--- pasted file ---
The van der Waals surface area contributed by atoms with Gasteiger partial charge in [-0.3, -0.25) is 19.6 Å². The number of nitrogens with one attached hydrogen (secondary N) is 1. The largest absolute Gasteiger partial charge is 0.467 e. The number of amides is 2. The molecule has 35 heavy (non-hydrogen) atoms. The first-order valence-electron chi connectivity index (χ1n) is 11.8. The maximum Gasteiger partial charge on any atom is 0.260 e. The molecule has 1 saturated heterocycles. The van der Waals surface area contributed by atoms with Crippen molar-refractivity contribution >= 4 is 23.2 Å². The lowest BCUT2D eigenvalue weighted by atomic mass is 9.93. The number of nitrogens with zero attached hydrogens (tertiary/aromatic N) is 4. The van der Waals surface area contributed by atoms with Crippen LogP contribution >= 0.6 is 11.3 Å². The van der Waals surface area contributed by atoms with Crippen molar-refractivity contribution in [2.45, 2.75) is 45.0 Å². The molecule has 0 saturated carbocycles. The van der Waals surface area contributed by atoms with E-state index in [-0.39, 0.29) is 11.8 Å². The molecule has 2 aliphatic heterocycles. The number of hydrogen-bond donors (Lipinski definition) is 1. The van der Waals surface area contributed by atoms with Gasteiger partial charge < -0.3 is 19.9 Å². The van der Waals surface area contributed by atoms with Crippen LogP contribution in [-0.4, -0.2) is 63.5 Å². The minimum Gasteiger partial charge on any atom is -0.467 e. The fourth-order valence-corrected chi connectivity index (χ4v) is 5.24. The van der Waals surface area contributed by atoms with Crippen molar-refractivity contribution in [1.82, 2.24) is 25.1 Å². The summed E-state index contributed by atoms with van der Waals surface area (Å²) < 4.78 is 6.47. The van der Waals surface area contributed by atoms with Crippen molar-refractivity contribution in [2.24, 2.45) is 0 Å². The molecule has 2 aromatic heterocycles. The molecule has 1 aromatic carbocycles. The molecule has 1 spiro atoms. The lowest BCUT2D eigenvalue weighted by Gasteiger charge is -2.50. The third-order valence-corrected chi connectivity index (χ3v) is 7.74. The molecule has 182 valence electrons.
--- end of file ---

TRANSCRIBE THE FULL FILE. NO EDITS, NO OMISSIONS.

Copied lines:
The van der Waals surface area contributed by atoms with Gasteiger partial charge in [-0.3, -0.25) is 19.6 Å². The number of nitrogens with one attached hydrogen (secondary N) is 1. The largest absolute Gasteiger partial charge is 0.467 e. The number of amides is 2. The molecule has 35 heavy (non-hydrogen) atoms. The first-order valence-electron chi connectivity index (χ1n) is 11.8. The maximum Gasteiger partial charge on any atom is 0.260 e. The molecule has 1 saturated heterocycles. The van der Waals surface area contributed by atoms with Crippen molar-refractivity contribution >= 4 is 23.2 Å². The lowest BCUT2D eigenvalue weighted by atomic mass is 9.93. The number of nitrogens with zero attached hydrogens (tertiary/aromatic N) is 4. The van der Waals surface area contributed by atoms with Crippen LogP contribution >= 0.6 is 11.3 Å². The van der Waals surface area contributed by atoms with Crippen molar-refractivity contribution in [2.45, 2.75) is 45.0 Å². The molecule has 0 saturated carbocycles. The van der Waals surface area contributed by atoms with E-state index in [-0.39, 0.29) is 11.8 Å². The molecule has 2 aliphatic heterocycles. The number of hydrogen-bond donors (Lipinski definition) is 1. The van der Waals surface area contributed by atoms with Gasteiger partial charge < -0.3 is 19.9 Å². The van der Waals surface area contributed by atoms with Crippen LogP contribution in [-0.4, -0.2) is 63.5 Å². The minimum Gasteiger partial charge on any atom is -0.467 e. The fourth-order valence-corrected chi connectivity index (χ4v) is 5.24. The van der Waals surface area contributed by atoms with Crippen molar-refractivity contribution in [1.82, 2.24) is 25.1 Å². The summed E-state index contributed by atoms with van der Waals surface area (Å²) < 4.78 is 6.47. The van der Waals surface area contributed by atoms with Crippen molar-refractivity contribution in [2.24, 2.45) is 0 Å². The molecule has 2 aromatic heterocycles. The molecule has 1 aromatic carbocycles. The molecule has 1 spiro atoms. The lowest BCUT2D eigenvalue weighted by Gasteiger charge is -2.50. The third-order valence-corrected chi connectivity index (χ3v) is 7.74. The molecule has 182 valence electrons.